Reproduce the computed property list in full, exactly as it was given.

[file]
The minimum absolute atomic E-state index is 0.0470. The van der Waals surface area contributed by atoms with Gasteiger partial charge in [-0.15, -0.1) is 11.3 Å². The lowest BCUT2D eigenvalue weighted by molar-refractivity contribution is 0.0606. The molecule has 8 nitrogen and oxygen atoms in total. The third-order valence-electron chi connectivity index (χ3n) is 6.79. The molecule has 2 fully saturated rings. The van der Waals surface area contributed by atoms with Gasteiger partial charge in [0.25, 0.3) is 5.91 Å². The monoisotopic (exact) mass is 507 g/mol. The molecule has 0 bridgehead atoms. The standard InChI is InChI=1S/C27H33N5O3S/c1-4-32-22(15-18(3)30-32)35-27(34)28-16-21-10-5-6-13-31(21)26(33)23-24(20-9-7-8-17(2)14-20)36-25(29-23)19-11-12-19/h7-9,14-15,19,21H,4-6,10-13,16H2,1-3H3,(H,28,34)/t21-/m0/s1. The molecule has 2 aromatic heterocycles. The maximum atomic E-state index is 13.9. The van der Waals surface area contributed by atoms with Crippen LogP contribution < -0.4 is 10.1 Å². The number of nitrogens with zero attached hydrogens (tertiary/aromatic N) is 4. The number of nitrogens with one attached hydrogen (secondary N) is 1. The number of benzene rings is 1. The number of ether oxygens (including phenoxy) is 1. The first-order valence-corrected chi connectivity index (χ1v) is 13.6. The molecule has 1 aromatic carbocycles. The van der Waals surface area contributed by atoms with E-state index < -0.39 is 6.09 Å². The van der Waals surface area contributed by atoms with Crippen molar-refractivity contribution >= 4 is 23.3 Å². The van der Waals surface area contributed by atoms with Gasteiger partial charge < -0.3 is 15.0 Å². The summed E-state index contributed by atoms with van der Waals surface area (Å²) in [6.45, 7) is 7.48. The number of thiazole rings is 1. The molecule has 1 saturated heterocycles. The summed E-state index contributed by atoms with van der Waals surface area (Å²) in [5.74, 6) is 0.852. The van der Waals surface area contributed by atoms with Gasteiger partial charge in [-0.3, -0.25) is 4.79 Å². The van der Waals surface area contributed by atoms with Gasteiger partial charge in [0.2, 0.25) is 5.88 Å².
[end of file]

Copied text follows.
The minimum absolute atomic E-state index is 0.0470. The van der Waals surface area contributed by atoms with Gasteiger partial charge in [-0.15, -0.1) is 11.3 Å². The lowest BCUT2D eigenvalue weighted by molar-refractivity contribution is 0.0606. The molecule has 8 nitrogen and oxygen atoms in total. The third-order valence-electron chi connectivity index (χ3n) is 6.79. The molecule has 2 fully saturated rings. The van der Waals surface area contributed by atoms with Gasteiger partial charge in [0.25, 0.3) is 5.91 Å². The monoisotopic (exact) mass is 507 g/mol. The molecule has 0 bridgehead atoms. The standard InChI is InChI=1S/C27H33N5O3S/c1-4-32-22(15-18(3)30-32)35-27(34)28-16-21-10-5-6-13-31(21)26(33)23-24(20-9-7-8-17(2)14-20)36-25(29-23)19-11-12-19/h7-9,14-15,19,21H,4-6,10-13,16H2,1-3H3,(H,28,34)/t21-/m0/s1. The molecule has 2 aromatic heterocycles. The maximum atomic E-state index is 13.9. The van der Waals surface area contributed by atoms with Crippen LogP contribution < -0.4 is 10.1 Å². The number of nitrogens with zero attached hydrogens (tertiary/aromatic N) is 4. The number of nitrogens with one attached hydrogen (secondary N) is 1. The number of benzene rings is 1. The number of ether oxygens (including phenoxy) is 1. The first-order valence-corrected chi connectivity index (χ1v) is 13.6. The molecule has 1 aromatic carbocycles. The van der Waals surface area contributed by atoms with E-state index < -0.39 is 6.09 Å². The van der Waals surface area contributed by atoms with Crippen molar-refractivity contribution >= 4 is 23.3 Å². The van der Waals surface area contributed by atoms with Gasteiger partial charge < -0.3 is 15.0 Å². The summed E-state index contributed by atoms with van der Waals surface area (Å²) in [6.45, 7) is 7.48. The number of thiazole rings is 1. The molecule has 1 saturated heterocycles. The summed E-state index contributed by atoms with van der Waals surface area (Å²) in [5.74, 6) is 0.852. The van der Waals surface area contributed by atoms with Gasteiger partial charge in [-0.3, -0.25) is 4.79 Å². The van der Waals surface area contributed by atoms with Gasteiger partial charge in [0.2, 0.25) is 5.88 Å².